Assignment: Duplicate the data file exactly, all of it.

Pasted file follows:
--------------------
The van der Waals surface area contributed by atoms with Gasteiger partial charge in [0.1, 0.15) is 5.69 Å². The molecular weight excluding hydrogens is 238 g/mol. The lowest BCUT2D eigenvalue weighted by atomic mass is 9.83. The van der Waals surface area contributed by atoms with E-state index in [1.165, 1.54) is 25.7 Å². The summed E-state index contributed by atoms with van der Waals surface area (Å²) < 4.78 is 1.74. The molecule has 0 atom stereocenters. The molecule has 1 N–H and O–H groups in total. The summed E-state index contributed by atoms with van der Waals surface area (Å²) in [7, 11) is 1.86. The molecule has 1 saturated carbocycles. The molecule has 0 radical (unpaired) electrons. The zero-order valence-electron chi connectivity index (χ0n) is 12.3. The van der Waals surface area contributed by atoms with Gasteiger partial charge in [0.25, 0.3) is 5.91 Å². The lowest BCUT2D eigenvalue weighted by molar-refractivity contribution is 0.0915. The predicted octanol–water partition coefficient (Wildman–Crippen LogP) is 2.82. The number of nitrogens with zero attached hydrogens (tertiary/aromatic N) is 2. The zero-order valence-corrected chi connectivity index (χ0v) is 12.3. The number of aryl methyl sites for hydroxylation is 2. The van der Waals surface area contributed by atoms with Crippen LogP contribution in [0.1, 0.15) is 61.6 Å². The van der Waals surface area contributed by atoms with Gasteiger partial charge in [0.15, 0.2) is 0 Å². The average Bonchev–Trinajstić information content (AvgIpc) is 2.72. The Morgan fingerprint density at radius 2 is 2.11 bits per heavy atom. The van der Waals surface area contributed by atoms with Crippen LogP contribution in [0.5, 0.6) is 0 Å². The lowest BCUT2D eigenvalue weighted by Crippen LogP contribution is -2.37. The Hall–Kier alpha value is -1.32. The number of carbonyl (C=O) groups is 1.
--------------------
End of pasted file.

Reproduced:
The van der Waals surface area contributed by atoms with Gasteiger partial charge in [0.1, 0.15) is 5.69 Å². The molecular weight excluding hydrogens is 238 g/mol. The lowest BCUT2D eigenvalue weighted by atomic mass is 9.83. The van der Waals surface area contributed by atoms with E-state index in [1.165, 1.54) is 25.7 Å². The summed E-state index contributed by atoms with van der Waals surface area (Å²) < 4.78 is 1.74. The molecule has 0 atom stereocenters. The molecule has 1 N–H and O–H groups in total. The summed E-state index contributed by atoms with van der Waals surface area (Å²) in [7, 11) is 1.86. The molecule has 1 saturated carbocycles. The molecule has 0 radical (unpaired) electrons. The zero-order valence-electron chi connectivity index (χ0n) is 12.3. The van der Waals surface area contributed by atoms with Gasteiger partial charge in [0.25, 0.3) is 5.91 Å². The lowest BCUT2D eigenvalue weighted by molar-refractivity contribution is 0.0915. The predicted octanol–water partition coefficient (Wildman–Crippen LogP) is 2.82. The number of nitrogens with zero attached hydrogens (tertiary/aromatic N) is 2. The zero-order valence-corrected chi connectivity index (χ0v) is 12.3. The number of aryl methyl sites for hydroxylation is 2. The van der Waals surface area contributed by atoms with Crippen LogP contribution in [0.1, 0.15) is 61.6 Å². The van der Waals surface area contributed by atoms with Gasteiger partial charge in [0.15, 0.2) is 0 Å². The average Bonchev–Trinajstić information content (AvgIpc) is 2.72. The Morgan fingerprint density at radius 2 is 2.11 bits per heavy atom. The van der Waals surface area contributed by atoms with Crippen LogP contribution in [0.5, 0.6) is 0 Å². The lowest BCUT2D eigenvalue weighted by Crippen LogP contribution is -2.37. The Hall–Kier alpha value is -1.32. The number of carbonyl (C=O) groups is 1.